Biology » DNA Structure and Function » DNA Replication in Eukaryotes

Summarizing DNA Replication in Eukaryotes

Summary

Replication in eukaryotes starts at multiple origins of replication. The mechanism is quite similar to prokaryotes. A primer is required to initiate synthesis, which is then extended by DNA polymerase as it adds nucleotides one by one to the growing chain. The leading strand is synthesized continuously, whereas the lagging strand is synthesized in short stretches called Okazaki fragments. The RNA primers are replaced with DNA nucleotides; the DNA remains one continuous strand by linking the DNA fragments with DNA ligase. The ends of the chromosomes pose a problem as polymerase is unable to extend them without a primer. Telomerase, an enzyme with an inbuilt RNA template, extends the ends by copying the RNA template and extending one end of the chromosome. DNA polymerase can then extend the DNA using the primer. In this way, the ends of the chromosomes are protected.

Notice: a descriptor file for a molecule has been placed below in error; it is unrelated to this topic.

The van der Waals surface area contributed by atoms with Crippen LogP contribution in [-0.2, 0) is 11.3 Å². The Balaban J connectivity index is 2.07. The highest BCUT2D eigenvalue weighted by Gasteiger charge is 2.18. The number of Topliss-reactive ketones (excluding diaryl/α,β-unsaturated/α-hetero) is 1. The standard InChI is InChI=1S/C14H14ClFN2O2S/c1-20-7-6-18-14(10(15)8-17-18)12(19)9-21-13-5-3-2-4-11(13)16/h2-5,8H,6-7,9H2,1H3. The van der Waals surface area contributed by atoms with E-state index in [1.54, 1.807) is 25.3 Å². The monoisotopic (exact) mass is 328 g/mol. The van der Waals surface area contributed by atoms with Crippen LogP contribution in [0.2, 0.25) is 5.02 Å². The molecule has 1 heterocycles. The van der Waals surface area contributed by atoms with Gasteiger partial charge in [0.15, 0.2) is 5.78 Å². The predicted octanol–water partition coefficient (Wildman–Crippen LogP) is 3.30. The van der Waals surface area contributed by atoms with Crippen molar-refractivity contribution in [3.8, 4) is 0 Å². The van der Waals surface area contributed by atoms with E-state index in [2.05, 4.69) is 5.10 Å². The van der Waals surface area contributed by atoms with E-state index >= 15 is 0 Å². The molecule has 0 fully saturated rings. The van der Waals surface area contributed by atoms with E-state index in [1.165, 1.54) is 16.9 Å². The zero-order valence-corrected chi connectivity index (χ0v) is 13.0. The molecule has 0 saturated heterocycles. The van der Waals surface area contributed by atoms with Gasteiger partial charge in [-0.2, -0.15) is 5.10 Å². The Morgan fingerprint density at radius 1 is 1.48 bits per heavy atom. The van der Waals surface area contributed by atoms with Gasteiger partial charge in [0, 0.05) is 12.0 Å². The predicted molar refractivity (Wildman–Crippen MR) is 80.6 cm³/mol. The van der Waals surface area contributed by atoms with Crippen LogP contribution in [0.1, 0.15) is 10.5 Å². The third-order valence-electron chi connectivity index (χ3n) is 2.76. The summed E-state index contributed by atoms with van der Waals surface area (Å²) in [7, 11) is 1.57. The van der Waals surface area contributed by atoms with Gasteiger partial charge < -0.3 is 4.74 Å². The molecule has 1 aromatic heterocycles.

Glossary

telomerase

enzyme that contains a catalytic part and an inbuilt RNA template; it functions to maintain telomeres at chromosome ends

telomere

DNA at the end of linear chromosomes

[Attributions and Licenses]


This is a lesson from the tutorial, DNA Structure and Function and you are encouraged to log in or register, so that you can track your progress.

Log In

Share Thoughts